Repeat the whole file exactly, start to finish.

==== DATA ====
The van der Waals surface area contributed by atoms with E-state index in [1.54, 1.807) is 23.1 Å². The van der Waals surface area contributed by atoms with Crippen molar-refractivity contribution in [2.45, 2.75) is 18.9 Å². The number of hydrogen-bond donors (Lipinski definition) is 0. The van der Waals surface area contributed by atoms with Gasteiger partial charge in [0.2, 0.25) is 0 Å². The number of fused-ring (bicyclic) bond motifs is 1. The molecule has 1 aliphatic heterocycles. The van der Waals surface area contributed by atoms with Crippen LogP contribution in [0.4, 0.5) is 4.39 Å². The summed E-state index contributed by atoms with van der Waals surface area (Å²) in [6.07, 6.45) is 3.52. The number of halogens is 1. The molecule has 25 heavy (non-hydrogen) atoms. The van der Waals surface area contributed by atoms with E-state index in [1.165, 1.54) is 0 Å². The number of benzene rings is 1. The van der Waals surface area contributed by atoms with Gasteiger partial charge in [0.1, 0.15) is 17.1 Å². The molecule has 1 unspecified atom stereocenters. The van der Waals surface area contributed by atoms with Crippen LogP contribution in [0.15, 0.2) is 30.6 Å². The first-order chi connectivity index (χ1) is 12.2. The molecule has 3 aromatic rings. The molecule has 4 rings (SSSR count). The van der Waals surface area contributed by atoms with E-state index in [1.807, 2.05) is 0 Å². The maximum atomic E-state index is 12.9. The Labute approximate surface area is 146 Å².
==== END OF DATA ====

The van der Waals surface area contributed by atoms with E-state index in [1.54, 1.807) is 23.1 Å². The van der Waals surface area contributed by atoms with Crippen molar-refractivity contribution in [2.45, 2.75) is 18.9 Å². The number of hydrogen-bond donors (Lipinski definition) is 0. The van der Waals surface area contributed by atoms with Gasteiger partial charge in [0.2, 0.25) is 0 Å². The number of fused-ring (bicyclic) bond motifs is 1. The molecule has 1 aliphatic heterocycles. The van der Waals surface area contributed by atoms with Crippen LogP contribution in [0.4, 0.5) is 4.39 Å². The summed E-state index contributed by atoms with van der Waals surface area (Å²) in [6.07, 6.45) is 3.52. The number of halogens is 1. The molecule has 25 heavy (non-hydrogen) atoms. The van der Waals surface area contributed by atoms with E-state index in [1.165, 1.54) is 0 Å². The number of benzene rings is 1. The van der Waals surface area contributed by atoms with Gasteiger partial charge in [0.1, 0.15) is 17.1 Å². The molecule has 1 unspecified atom stereocenters. The van der Waals surface area contributed by atoms with Crippen LogP contribution in [0.15, 0.2) is 30.6 Å². The first-order chi connectivity index (χ1) is 12.2. The molecule has 3 aromatic rings. The molecule has 4 rings (SSSR count). The van der Waals surface area contributed by atoms with E-state index in [1.807, 2.05) is 0 Å². The maximum atomic E-state index is 12.9. The Labute approximate surface area is 146 Å².